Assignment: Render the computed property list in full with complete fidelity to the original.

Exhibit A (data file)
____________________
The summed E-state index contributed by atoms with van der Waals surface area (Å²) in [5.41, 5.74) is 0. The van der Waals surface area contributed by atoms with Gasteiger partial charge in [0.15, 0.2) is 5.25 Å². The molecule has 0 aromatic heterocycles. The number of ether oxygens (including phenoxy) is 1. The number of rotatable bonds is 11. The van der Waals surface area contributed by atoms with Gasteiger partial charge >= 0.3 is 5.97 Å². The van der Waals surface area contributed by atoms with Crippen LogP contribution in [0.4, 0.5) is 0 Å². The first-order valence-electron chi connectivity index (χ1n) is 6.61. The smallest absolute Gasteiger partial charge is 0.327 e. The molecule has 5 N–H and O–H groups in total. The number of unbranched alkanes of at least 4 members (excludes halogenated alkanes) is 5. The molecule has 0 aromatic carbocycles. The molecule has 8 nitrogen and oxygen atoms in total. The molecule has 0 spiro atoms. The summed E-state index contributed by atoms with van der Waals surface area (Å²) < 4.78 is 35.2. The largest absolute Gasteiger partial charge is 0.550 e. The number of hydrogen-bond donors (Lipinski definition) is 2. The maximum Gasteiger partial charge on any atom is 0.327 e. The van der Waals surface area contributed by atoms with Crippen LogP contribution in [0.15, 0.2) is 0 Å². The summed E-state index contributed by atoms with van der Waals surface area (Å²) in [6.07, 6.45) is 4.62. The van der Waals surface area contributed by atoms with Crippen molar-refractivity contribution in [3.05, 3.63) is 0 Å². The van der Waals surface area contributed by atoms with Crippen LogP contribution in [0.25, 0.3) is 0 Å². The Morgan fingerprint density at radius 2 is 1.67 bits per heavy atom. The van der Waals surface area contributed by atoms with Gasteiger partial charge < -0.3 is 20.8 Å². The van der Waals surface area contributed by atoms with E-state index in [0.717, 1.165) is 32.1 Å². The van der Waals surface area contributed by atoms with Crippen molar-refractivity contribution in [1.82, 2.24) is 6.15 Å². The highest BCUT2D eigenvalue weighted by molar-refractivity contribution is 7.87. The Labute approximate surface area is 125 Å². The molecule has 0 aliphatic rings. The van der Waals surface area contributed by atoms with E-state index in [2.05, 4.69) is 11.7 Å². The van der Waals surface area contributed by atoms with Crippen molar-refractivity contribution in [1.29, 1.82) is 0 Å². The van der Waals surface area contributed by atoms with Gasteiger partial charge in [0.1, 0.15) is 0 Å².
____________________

The summed E-state index contributed by atoms with van der Waals surface area (Å²) in [5.41, 5.74) is 0. The van der Waals surface area contributed by atoms with Gasteiger partial charge in [0.15, 0.2) is 5.25 Å². The molecule has 0 aromatic heterocycles. The number of ether oxygens (including phenoxy) is 1. The number of rotatable bonds is 11. The van der Waals surface area contributed by atoms with Gasteiger partial charge >= 0.3 is 5.97 Å². The van der Waals surface area contributed by atoms with Crippen LogP contribution in [0.4, 0.5) is 0 Å². The first-order valence-electron chi connectivity index (χ1n) is 6.61. The smallest absolute Gasteiger partial charge is 0.327 e. The molecule has 5 N–H and O–H groups in total. The number of unbranched alkanes of at least 4 members (excludes halogenated alkanes) is 5. The molecule has 0 aromatic carbocycles. The molecule has 8 nitrogen and oxygen atoms in total. The molecule has 0 spiro atoms. The summed E-state index contributed by atoms with van der Waals surface area (Å²) < 4.78 is 35.2. The largest absolute Gasteiger partial charge is 0.550 e. The number of hydrogen-bond donors (Lipinski definition) is 2. The maximum Gasteiger partial charge on any atom is 0.327 e. The van der Waals surface area contributed by atoms with Crippen LogP contribution in [0.15, 0.2) is 0 Å². The summed E-state index contributed by atoms with van der Waals surface area (Å²) in [6.07, 6.45) is 4.62. The van der Waals surface area contributed by atoms with Crippen molar-refractivity contribution in [3.05, 3.63) is 0 Å². The van der Waals surface area contributed by atoms with Crippen LogP contribution in [0.25, 0.3) is 0 Å². The Morgan fingerprint density at radius 2 is 1.67 bits per heavy atom. The van der Waals surface area contributed by atoms with Gasteiger partial charge < -0.3 is 20.8 Å². The van der Waals surface area contributed by atoms with E-state index in [0.717, 1.165) is 32.1 Å². The van der Waals surface area contributed by atoms with Crippen molar-refractivity contribution in [1.82, 2.24) is 6.15 Å². The highest BCUT2D eigenvalue weighted by molar-refractivity contribution is 7.87. The Labute approximate surface area is 125 Å². The molecule has 0 aliphatic rings. The van der Waals surface area contributed by atoms with E-state index in [2.05, 4.69) is 11.7 Å². The van der Waals surface area contributed by atoms with Crippen molar-refractivity contribution in [1.29, 1.82) is 0 Å². The van der Waals surface area contributed by atoms with Gasteiger partial charge in [0.1, 0.15) is 0 Å².